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Legal Memorandum: Approving a Motion for a New Trial

Issue: Is discovery of new evidence considered sufficient grounds for approval of a motion for a new trial?

Area of Law: Criminal Law, Litigation & Procedure
Keywords: Motion for a new trial; Newly discovered evidence
Jurisdiction: Federal, Virgin Islands
Cited Cases: None
Cited Statutes: None
Date: 10/01/2008

When the motion for a new trial is based on newly discovered evidence, the court may order a new trial if (1) the evidence has been discovered since trial; (2) the court can infer due diligence by movant from the alleged facts; (3) the new evidence is not merely cumulative or impeaching; (4) the evidence is material; and (5) the evidence is such that on a new trial it would probably produce an acquittal.  Gov’t of V.I. v. Sampson, 94 F. Supp. 2d 639, 650-51 (D.V.I. 2000); see United States v. Jasin, 280 F.3d 355 (3d Cir. 2002); United States v. Iannelli, 528 F.2d 1290, 1292 (3d Cir. 1976).  This five factor test is commonly referred to as the Iannelli  test.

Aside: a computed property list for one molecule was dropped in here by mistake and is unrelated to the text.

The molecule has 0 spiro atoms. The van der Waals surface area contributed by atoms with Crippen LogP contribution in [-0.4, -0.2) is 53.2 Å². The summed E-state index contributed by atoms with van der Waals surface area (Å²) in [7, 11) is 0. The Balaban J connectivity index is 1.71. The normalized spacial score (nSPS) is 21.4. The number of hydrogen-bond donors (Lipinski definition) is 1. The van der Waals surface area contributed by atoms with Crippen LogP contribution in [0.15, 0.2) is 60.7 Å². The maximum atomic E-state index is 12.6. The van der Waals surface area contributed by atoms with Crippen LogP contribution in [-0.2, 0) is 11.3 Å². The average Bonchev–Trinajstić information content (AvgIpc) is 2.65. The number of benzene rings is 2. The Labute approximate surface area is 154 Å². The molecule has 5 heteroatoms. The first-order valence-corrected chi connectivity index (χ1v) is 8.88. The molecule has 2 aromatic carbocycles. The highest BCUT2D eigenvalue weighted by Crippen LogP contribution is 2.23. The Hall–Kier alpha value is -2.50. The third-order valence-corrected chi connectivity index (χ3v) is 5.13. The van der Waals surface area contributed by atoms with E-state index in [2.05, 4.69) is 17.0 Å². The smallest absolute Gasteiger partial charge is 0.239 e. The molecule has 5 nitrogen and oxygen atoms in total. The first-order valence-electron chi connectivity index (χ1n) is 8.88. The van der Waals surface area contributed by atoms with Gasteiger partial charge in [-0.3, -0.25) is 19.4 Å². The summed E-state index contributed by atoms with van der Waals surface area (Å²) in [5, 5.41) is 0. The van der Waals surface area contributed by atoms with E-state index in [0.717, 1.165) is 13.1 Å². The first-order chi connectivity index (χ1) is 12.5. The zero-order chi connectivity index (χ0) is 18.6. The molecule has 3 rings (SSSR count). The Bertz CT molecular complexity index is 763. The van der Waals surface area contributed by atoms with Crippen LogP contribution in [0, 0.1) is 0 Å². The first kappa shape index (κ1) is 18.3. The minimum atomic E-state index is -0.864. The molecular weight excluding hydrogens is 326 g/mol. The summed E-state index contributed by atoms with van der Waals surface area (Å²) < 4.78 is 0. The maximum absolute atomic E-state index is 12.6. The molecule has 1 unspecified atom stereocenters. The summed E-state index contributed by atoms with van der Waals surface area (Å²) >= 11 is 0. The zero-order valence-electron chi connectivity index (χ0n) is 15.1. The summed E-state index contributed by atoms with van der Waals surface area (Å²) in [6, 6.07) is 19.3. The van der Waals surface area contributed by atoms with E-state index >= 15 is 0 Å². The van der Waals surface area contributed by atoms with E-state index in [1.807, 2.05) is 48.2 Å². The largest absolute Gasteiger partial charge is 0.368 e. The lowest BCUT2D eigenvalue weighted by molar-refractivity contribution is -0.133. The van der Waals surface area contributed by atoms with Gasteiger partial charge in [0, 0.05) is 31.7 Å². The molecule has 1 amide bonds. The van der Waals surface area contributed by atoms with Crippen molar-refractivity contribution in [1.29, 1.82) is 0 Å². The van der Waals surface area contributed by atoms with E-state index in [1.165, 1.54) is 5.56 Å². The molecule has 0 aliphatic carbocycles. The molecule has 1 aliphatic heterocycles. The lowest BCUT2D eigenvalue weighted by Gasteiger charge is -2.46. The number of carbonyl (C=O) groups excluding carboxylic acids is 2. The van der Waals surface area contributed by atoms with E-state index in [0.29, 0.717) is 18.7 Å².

Evidence must be newly discovered.  First, the Jasin court itself recognizes that in deciding whether such evidence is newly discovered, as opposed to merely newly available, “the determining factor” is “whether the defendant was aware of the substance of the testimony at time of trial.” 280 F.3d at 367. 

Second, if the evidence were considered “newly available” rather than newly discovered, that does not require a determination banning the new evidence. The Jasin court specifically eschewed a per se rejection of all newly available evidence, stating, “[t]he standard we adopt today bans newly available codefendant testimony only if the defendant was aware of the substance of the testimony at trial.”  280 F.3d at 368 n.10. 

Third, the Jasin court took pains to […]

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